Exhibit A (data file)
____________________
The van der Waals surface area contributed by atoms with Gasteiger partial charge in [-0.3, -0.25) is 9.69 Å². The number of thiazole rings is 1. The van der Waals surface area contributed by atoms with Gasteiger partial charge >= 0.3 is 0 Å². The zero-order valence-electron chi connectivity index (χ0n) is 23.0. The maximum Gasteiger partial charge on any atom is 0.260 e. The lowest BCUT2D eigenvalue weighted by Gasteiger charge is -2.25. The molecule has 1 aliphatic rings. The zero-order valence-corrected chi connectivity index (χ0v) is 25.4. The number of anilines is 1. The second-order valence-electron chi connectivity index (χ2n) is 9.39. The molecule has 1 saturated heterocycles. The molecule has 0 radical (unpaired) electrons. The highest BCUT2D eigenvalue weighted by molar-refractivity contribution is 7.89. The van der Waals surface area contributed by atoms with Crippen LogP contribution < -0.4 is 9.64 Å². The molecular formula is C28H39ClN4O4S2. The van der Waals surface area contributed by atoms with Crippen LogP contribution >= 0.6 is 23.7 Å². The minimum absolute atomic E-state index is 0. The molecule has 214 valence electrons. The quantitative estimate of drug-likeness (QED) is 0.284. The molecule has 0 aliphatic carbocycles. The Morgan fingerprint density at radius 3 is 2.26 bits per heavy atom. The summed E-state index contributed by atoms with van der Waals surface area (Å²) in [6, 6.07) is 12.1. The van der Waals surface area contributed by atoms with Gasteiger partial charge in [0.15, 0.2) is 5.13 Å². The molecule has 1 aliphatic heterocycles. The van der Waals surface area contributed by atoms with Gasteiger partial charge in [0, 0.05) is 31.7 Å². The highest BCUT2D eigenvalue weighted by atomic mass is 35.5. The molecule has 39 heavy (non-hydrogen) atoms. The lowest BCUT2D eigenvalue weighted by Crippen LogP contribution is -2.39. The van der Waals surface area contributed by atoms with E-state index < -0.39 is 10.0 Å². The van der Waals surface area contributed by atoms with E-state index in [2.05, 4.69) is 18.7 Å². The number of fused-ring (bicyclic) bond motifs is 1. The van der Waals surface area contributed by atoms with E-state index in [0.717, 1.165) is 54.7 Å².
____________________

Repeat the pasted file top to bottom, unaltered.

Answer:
The van der Waals surface area contributed by atoms with Gasteiger partial charge in [-0.3, -0.25) is 9.69 Å². The number of thiazole rings is 1. The van der Waals surface area contributed by atoms with Gasteiger partial charge >= 0.3 is 0 Å². The zero-order valence-electron chi connectivity index (χ0n) is 23.0. The maximum Gasteiger partial charge on any atom is 0.260 e. The lowest BCUT2D eigenvalue weighted by Gasteiger charge is -2.25. The molecule has 1 aliphatic rings. The zero-order valence-corrected chi connectivity index (χ0v) is 25.4. The number of anilines is 1. The second-order valence-electron chi connectivity index (χ2n) is 9.39. The molecule has 1 saturated heterocycles. The molecule has 0 radical (unpaired) electrons. The highest BCUT2D eigenvalue weighted by molar-refractivity contribution is 7.89. The van der Waals surface area contributed by atoms with Crippen LogP contribution < -0.4 is 9.64 Å². The molecular formula is C28H39ClN4O4S2. The van der Waals surface area contributed by atoms with Crippen LogP contribution >= 0.6 is 23.7 Å². The minimum absolute atomic E-state index is 0. The molecule has 214 valence electrons. The quantitative estimate of drug-likeness (QED) is 0.284. The molecule has 0 aliphatic carbocycles. The Morgan fingerprint density at radius 3 is 2.26 bits per heavy atom. The summed E-state index contributed by atoms with van der Waals surface area (Å²) in [6, 6.07) is 12.1. The van der Waals surface area contributed by atoms with Gasteiger partial charge in [0.15, 0.2) is 5.13 Å². The molecule has 1 aliphatic heterocycles. The van der Waals surface area contributed by atoms with Gasteiger partial charge in [0, 0.05) is 31.7 Å². The highest BCUT2D eigenvalue weighted by atomic mass is 35.5. The molecule has 39 heavy (non-hydrogen) atoms. The lowest BCUT2D eigenvalue weighted by Crippen LogP contribution is -2.39. The van der Waals surface area contributed by atoms with E-state index < -0.39 is 10.0 Å². The van der Waals surface area contributed by atoms with E-state index in [2.05, 4.69) is 18.7 Å². The number of fused-ring (bicyclic) bond motifs is 1. The van der Waals surface area contributed by atoms with E-state index in [0.717, 1.165) is 54.7 Å².